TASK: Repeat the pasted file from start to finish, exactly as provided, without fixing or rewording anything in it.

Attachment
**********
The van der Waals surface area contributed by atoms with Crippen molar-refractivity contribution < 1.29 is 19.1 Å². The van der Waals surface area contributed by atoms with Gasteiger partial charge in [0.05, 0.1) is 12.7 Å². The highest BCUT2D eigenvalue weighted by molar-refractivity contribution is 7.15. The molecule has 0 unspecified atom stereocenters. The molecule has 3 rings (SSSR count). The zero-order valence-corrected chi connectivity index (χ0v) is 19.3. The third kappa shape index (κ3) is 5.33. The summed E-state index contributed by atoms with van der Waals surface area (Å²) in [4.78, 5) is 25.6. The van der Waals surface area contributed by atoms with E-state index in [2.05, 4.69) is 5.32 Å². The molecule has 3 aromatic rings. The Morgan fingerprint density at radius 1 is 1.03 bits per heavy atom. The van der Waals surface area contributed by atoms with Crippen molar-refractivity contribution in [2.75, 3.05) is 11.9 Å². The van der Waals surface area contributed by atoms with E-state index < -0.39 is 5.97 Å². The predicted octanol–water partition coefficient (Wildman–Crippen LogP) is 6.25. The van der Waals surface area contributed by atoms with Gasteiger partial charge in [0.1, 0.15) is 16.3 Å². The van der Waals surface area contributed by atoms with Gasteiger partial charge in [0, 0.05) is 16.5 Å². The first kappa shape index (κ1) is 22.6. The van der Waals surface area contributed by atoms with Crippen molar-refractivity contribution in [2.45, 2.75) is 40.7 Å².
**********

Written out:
The van der Waals surface area contributed by atoms with Crippen molar-refractivity contribution < 1.29 is 19.1 Å². The van der Waals surface area contributed by atoms with Gasteiger partial charge in [0.05, 0.1) is 12.7 Å². The highest BCUT2D eigenvalue weighted by molar-refractivity contribution is 7.15. The molecule has 0 unspecified atom stereocenters. The molecule has 3 rings (SSSR count). The zero-order valence-corrected chi connectivity index (χ0v) is 19.3. The third kappa shape index (κ3) is 5.33. The summed E-state index contributed by atoms with van der Waals surface area (Å²) in [4.78, 5) is 25.6. The van der Waals surface area contributed by atoms with E-state index in [2.05, 4.69) is 5.32 Å². The molecule has 3 aromatic rings. The Morgan fingerprint density at radius 1 is 1.03 bits per heavy atom. The van der Waals surface area contributed by atoms with Crippen molar-refractivity contribution in [2.75, 3.05) is 11.9 Å². The van der Waals surface area contributed by atoms with E-state index < -0.39 is 5.97 Å². The predicted octanol–water partition coefficient (Wildman–Crippen LogP) is 6.25. The van der Waals surface area contributed by atoms with Gasteiger partial charge in [0.1, 0.15) is 16.3 Å². The van der Waals surface area contributed by atoms with Gasteiger partial charge in [0, 0.05) is 16.5 Å². The first kappa shape index (κ1) is 22.6. The van der Waals surface area contributed by atoms with Crippen molar-refractivity contribution in [2.45, 2.75) is 40.7 Å².